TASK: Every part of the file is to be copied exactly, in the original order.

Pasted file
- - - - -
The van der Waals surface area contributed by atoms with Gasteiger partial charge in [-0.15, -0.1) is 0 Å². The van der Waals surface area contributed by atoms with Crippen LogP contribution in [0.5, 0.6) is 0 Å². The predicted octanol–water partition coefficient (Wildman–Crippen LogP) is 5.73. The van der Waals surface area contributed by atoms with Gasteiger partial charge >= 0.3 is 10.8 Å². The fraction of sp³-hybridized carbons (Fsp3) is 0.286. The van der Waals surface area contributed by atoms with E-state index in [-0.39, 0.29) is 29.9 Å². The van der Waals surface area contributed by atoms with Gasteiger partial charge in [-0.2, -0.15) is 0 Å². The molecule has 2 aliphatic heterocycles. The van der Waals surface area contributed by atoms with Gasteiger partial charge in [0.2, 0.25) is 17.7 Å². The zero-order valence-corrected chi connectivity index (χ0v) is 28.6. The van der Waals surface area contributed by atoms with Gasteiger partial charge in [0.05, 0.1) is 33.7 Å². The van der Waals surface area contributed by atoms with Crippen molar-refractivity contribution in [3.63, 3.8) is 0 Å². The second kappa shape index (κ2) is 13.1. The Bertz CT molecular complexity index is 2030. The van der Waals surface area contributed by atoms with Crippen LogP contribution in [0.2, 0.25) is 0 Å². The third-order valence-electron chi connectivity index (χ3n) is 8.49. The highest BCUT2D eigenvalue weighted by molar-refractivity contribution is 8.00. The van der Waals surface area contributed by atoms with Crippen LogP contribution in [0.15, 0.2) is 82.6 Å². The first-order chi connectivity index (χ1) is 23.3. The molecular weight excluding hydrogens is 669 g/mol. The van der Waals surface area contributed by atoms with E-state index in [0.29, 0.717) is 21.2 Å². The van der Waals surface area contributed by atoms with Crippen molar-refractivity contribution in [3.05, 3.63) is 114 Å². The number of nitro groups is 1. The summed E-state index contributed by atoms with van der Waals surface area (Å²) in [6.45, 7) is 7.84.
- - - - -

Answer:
The van der Waals surface area contributed by atoms with Gasteiger partial charge in [-0.15, -0.1) is 0 Å². The van der Waals surface area contributed by atoms with Crippen LogP contribution in [0.5, 0.6) is 0 Å². The predicted octanol–water partition coefficient (Wildman–Crippen LogP) is 5.73. The van der Waals surface area contributed by atoms with Gasteiger partial charge >= 0.3 is 10.8 Å². The fraction of sp³-hybridized carbons (Fsp3) is 0.286. The van der Waals surface area contributed by atoms with E-state index in [-0.39, 0.29) is 29.9 Å². The van der Waals surface area contributed by atoms with Gasteiger partial charge in [-0.2, -0.15) is 0 Å². The molecule has 2 aliphatic heterocycles. The van der Waals surface area contributed by atoms with Gasteiger partial charge in [0.2, 0.25) is 17.7 Å². The zero-order valence-corrected chi connectivity index (χ0v) is 28.6. The van der Waals surface area contributed by atoms with Gasteiger partial charge in [0.05, 0.1) is 33.7 Å². The van der Waals surface area contributed by atoms with Crippen molar-refractivity contribution in [3.63, 3.8) is 0 Å². The second kappa shape index (κ2) is 13.1. The Bertz CT molecular complexity index is 2030. The van der Waals surface area contributed by atoms with Crippen LogP contribution in [0.2, 0.25) is 0 Å². The third-order valence-electron chi connectivity index (χ3n) is 8.49. The highest BCUT2D eigenvalue weighted by molar-refractivity contribution is 8.00. The van der Waals surface area contributed by atoms with Crippen LogP contribution in [0.15, 0.2) is 82.6 Å². The first-order chi connectivity index (χ1) is 23.3. The molecular weight excluding hydrogens is 669 g/mol. The van der Waals surface area contributed by atoms with E-state index in [0.29, 0.717) is 21.2 Å². The van der Waals surface area contributed by atoms with Crippen molar-refractivity contribution in [3.05, 3.63) is 114 Å². The number of nitro groups is 1. The summed E-state index contributed by atoms with van der Waals surface area (Å²) in [6.45, 7) is 7.84.